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Acute Traumatic Coagulopathy – Update

Tuesday, January 13th, 2015

Acute traumatic coagulopathy (ATC) is an impairment of hemostasis that occurs early after injury and is associated with a 4-fold higher mortality, increased transfusion requirements and organ failure.

Acute traumatic coagulopathy happens within minutes of the traumaThis post is based mostly on reading a recent book chapter: “Periperative Hemostasis in Trauma”*   Research has shown that a severe trauma creates inherent problems with the body’s ability to stop bleeding. This is critical as exsanguinations is still the leading cause of preventable trauma death, accounting for 50 % of trauma death in the first 24 hours. In 2003, two separate studies found that 1 in 4 trauma patients arrive at hospital with impaired coagulation, this impairment is now known as ATC (Acute Traumatic Coagulopathy).

Acute traumatic coagulopathy (ATC) happens within minutes of the trauma, it can be made worse by diluting the blood (in resuscitation) and as clotting factors are used up, but is inherent in the response to the trauma. It becomes more common and more severe as injury severity gets worse. Patients with coagulopathy, such as ATC have more blood loss, higher rates of complications such as organ failure or infection and higher mortality rates (up to 50 %). The concept of acute traumatic coagulopathy (ATC) has been part of the revolution in resuscitation techniques known as “Damage Control Resuscitation”. Definitions of exactly what is in DCR vary**, but essentially it includes the rapid control of bleeding, early administration of blood components and limiting the amount of clear fluids. Research is still going on about the cause and mechanism of ATC but it is clear that rapid control of bleeding is part of the solution to improving the survival and outcome for patients.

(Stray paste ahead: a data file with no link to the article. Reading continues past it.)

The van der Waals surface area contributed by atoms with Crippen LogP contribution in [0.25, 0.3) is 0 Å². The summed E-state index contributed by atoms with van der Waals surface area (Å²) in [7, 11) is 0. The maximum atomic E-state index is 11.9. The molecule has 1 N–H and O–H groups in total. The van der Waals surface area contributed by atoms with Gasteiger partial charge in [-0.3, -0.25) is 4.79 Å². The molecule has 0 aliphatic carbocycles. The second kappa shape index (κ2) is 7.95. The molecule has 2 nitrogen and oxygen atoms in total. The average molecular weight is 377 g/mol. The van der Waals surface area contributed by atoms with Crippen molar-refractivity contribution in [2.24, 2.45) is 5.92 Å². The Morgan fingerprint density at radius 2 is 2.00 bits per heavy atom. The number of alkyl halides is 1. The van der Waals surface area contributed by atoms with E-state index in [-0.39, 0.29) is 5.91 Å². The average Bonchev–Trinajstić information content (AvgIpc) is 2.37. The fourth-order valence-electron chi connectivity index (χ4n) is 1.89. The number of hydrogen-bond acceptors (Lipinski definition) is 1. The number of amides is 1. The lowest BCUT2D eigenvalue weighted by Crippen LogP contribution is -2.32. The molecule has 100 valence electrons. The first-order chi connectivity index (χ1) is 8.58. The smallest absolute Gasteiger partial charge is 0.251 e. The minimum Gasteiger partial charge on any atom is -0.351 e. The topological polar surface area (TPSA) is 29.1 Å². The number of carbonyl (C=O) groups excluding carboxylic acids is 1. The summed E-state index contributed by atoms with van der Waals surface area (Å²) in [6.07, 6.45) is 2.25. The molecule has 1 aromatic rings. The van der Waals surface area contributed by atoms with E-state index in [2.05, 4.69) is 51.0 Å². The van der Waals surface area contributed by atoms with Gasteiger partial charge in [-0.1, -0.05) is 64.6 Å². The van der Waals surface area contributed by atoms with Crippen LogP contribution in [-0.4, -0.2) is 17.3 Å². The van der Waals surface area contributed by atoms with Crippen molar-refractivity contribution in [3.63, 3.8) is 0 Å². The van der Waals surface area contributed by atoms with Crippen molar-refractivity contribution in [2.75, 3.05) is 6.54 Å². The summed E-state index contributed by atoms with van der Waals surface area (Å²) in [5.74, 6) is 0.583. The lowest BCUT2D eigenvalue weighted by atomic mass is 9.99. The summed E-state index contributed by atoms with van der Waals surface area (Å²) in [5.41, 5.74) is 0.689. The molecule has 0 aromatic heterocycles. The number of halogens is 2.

* Perioperative Hemostasis in Trauma, by C Heim and K Brohi, pp311-330 in “Perioperative Hemostasis, Coagulation for Anesthesiologists” Eds, Marcucci CE, Schoettker P, Published by Springer, New York, 2015.  

** For example see “Damage Control Reuscitation, TK Hodgetts, PF Mahoney, E Kirkman, in JR Army Med Corps, 153(4):299-300.

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